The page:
After surviving an embarrassing sexting scandal involving a drug informant last year, Payson Police Officer Josh LaManna, 34, lost his job after admitting that while on duty he sent lewd text messages to two other women and had sex with one after entering her home without permission.
LaManna, 34, resigned late last month in lieu of termination after Police Chief Don Engler discovered LaManna was sending and receiving sexually explicit pictures with two other women.
LaManna, an eight-year veteran, admitted to Engler he slept with one of the women while on duty. He could face criminal trespass charges for that incident because the woman claims she did not let LaManna into her home, although the sexual activity was consensual.
In an interview with Engler, LaManna said he had “royally screwed things up.”
Back in May of last year, Engler demoted LaManna from a narcotics officer to a patrol officer and imposed a 10 percent pay cut for a string of violations, including sending salacious pictures and sexually explicit cell phone messages to a confidential drug informant.
Engler said he had a very serious talk with LaManna after that incident, putting him on disciplinary probation for a year.
LaManna was reportedly still on probation when these other incidents occurred.
When Engler sat down with LaManna on May 21 to confront him about the recent missteps, Engler said he was disappointed LaManna hadn’t learned his lesson.
“You know, I stuck my neck out for ya,” Engler said according to a transcript of the conversation the Roundup obtained after filing a Freedom of Information request, “and here we are again. I made it real clear to you there’s no question in my mind that if you knew that, if there was any kind of infraction, that is where we were gonna be.”
Engler continued, “Well, you can understand Josh how disappointed I am in you because I actually gave you a chance the last time.”
LaManna said he had no good explanation for his actions.
“Yeah, I know, I, and I, this one, I, there was no rhyme or reason for it or anything whosoever. It just, it happened.”
What happened, according to the two women, only identified by their initials in an internal investigation report as M.D. and E.M., involved sexually explicit text messages and one instance of sexual intercourse with E.M.
Engler said a police volunteer tipped him off on May 21 about the incidents after they heard it from friends.
When Engler and Sgt. Joni Varga questioned M.D. about a relationship with LaManna, she reportedly told them they had exchanged sexual text messages, but never had sex.
The woman believed some of the messages sent on his personal cell phone were sent while LaManna was on duty.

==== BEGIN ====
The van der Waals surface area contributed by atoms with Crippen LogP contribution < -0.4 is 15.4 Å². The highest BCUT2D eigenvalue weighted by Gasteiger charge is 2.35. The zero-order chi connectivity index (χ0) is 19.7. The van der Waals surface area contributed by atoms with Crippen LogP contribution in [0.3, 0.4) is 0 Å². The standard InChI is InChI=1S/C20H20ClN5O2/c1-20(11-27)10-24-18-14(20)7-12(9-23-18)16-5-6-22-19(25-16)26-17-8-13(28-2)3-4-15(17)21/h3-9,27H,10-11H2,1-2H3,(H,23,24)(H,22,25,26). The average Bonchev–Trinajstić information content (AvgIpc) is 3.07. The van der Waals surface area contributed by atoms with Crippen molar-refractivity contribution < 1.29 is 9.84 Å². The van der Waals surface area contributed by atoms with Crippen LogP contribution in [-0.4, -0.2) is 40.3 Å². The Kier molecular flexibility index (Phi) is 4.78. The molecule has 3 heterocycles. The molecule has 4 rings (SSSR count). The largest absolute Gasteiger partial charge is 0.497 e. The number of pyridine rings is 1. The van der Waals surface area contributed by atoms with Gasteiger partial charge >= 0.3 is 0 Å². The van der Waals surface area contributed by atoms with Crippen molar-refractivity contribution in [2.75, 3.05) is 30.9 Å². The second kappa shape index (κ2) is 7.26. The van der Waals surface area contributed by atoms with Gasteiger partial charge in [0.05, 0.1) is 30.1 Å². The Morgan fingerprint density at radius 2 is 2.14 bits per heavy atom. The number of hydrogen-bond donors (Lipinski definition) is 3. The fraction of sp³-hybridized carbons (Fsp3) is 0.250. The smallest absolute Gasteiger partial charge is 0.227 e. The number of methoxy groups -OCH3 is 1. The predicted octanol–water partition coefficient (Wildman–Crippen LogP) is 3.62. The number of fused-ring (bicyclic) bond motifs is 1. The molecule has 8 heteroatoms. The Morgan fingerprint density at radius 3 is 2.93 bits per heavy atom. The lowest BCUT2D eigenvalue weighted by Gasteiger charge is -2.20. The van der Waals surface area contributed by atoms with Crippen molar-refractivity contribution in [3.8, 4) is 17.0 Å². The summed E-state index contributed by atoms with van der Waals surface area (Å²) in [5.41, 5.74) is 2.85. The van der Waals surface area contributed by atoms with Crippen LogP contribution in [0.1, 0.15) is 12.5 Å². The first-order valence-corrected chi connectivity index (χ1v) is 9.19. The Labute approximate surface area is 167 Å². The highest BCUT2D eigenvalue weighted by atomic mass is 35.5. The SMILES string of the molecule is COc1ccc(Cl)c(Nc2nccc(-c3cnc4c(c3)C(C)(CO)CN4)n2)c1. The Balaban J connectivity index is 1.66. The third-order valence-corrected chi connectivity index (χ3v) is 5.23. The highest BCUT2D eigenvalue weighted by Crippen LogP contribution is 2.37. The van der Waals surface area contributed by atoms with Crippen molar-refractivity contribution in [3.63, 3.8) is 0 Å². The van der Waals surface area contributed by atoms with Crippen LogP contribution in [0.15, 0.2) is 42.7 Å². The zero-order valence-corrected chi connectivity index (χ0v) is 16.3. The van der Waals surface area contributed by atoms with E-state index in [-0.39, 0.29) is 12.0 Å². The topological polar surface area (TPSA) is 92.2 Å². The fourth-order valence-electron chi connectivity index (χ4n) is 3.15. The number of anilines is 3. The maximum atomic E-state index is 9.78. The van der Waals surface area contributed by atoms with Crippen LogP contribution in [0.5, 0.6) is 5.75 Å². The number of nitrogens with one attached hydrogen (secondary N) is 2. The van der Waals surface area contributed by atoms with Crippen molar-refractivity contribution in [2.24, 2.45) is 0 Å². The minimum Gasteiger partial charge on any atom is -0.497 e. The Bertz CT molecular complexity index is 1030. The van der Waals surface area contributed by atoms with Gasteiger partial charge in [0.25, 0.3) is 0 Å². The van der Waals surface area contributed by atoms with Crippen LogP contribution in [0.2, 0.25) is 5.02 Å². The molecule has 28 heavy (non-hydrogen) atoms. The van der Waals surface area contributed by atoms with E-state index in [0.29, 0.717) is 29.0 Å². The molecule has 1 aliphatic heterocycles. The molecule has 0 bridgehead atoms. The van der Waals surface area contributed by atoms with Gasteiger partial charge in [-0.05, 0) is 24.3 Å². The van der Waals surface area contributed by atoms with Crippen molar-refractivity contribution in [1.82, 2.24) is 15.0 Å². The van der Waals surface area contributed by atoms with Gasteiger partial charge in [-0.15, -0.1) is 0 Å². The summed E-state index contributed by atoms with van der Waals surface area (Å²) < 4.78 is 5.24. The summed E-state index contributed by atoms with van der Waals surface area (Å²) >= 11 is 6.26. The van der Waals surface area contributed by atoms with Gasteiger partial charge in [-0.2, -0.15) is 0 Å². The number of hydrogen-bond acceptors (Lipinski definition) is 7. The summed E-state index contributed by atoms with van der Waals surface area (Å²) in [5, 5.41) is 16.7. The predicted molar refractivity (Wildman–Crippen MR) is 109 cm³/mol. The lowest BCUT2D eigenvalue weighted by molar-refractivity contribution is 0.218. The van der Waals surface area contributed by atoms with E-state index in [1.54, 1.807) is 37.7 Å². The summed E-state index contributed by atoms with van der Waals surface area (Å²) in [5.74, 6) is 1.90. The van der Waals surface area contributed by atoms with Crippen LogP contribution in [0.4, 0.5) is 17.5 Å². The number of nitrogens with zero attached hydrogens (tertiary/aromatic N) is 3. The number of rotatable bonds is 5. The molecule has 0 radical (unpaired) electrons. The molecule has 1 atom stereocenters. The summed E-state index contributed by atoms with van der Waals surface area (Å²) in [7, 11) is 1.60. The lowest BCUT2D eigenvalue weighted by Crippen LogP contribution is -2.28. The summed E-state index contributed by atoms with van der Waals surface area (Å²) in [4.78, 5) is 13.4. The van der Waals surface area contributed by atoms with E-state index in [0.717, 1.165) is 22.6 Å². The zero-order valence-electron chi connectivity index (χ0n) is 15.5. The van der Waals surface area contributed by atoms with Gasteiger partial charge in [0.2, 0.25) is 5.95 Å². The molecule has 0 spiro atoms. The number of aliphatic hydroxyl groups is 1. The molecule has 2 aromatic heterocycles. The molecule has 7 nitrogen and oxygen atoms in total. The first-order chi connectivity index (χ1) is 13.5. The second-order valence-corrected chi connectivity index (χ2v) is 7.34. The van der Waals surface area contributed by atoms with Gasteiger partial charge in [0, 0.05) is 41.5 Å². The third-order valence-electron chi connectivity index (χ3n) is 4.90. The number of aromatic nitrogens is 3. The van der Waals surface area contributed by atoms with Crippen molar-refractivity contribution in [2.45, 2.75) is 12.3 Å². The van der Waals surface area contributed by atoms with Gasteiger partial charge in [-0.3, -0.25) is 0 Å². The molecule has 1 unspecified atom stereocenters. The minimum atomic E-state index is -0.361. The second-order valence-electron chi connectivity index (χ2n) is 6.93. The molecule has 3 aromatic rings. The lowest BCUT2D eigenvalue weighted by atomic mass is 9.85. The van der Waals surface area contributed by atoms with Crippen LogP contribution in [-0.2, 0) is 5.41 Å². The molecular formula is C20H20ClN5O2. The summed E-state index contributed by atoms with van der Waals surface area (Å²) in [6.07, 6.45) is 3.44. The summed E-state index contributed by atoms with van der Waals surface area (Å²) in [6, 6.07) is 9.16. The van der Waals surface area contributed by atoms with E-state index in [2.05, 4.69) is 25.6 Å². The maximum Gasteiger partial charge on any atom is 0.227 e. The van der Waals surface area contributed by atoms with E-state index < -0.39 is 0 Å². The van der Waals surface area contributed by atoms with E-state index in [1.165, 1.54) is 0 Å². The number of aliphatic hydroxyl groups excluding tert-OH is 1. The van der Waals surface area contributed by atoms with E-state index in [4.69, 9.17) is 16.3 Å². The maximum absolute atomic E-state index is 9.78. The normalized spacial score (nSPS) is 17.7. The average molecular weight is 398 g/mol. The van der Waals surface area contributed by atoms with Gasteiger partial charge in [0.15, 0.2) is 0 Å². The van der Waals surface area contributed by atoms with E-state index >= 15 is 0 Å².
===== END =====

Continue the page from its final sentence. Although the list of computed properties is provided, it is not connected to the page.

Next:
When Engler and Varga spoke with E.M., she also admitted she had been involved with LaManna.
“She indicated that there had been a sexual relationship on one occasion and that he was on duty at the time,” Engler said in the internal investigation report.
E.M. said while the sex was consensual, she had never invited LaManna into her home.
“She said that he had come in through the sliding glass door in her bedroom and that she was awakened to him standing there and tickling her feet,” Engler said.
LaManna denied this and said E.M. had let him into her home.
“Josh LaManna readily admitted that he had interacted with her and had been sexting and texting with her (E.M.),” Engler said in the report. “When confronted about the actual situation involving having sexual relation with E.M. while on-duty, Josh LaManna admitted that that had occurred.”
LaManna also admitted to sexting M.D., but said he was off duty and using his personal phone.
On May 22, M.D. showed Engler the messages on her phone from LaManna and Engler confirmed they he sent them while on duty.
Engler sent the Arizona Peace Officers Standards and Training Board a summary of the events. After review, the board could revoke LaManna’s officer certification for having sex while on duty.
Engler told LaManna several times during the May 21 interview that he was frustrated with LaManna’s actions.
“With all that the department went through and, you went through, I mean I know you and your family went through a lot from the last one and, and you know, the discredit that’s come to the police department and everything over it and now here we are again so,” he said trailing off.
“Yeah,” LaManna said.
Later, LaManna said he regretted what he had done.
“I know this one’s solely me, this one’s solely me, I should have walked the hell back out of her apartment, I really should have, and I can’t, I don’t have excuses to why I did not,” he said to Engler.
Later, LaManna said he had been truthful with Engler and told him everything he could remember.
“I’m not gonna lie to ya, I’m not gonna ruin my credibility, I mean I’ve ruined my reputation, I’m just not gonna ruin my credibility, I’ve never been a dishonest person and I don’t plan to start any time soon.”
With LaManna’s resignation, the department has seven fewer officers than it did several years ago.
The department could lose another officer if Sgt. Don Kasl’s retires. Kasl is not accused of any wrongdoing and would be retiring of his own free will.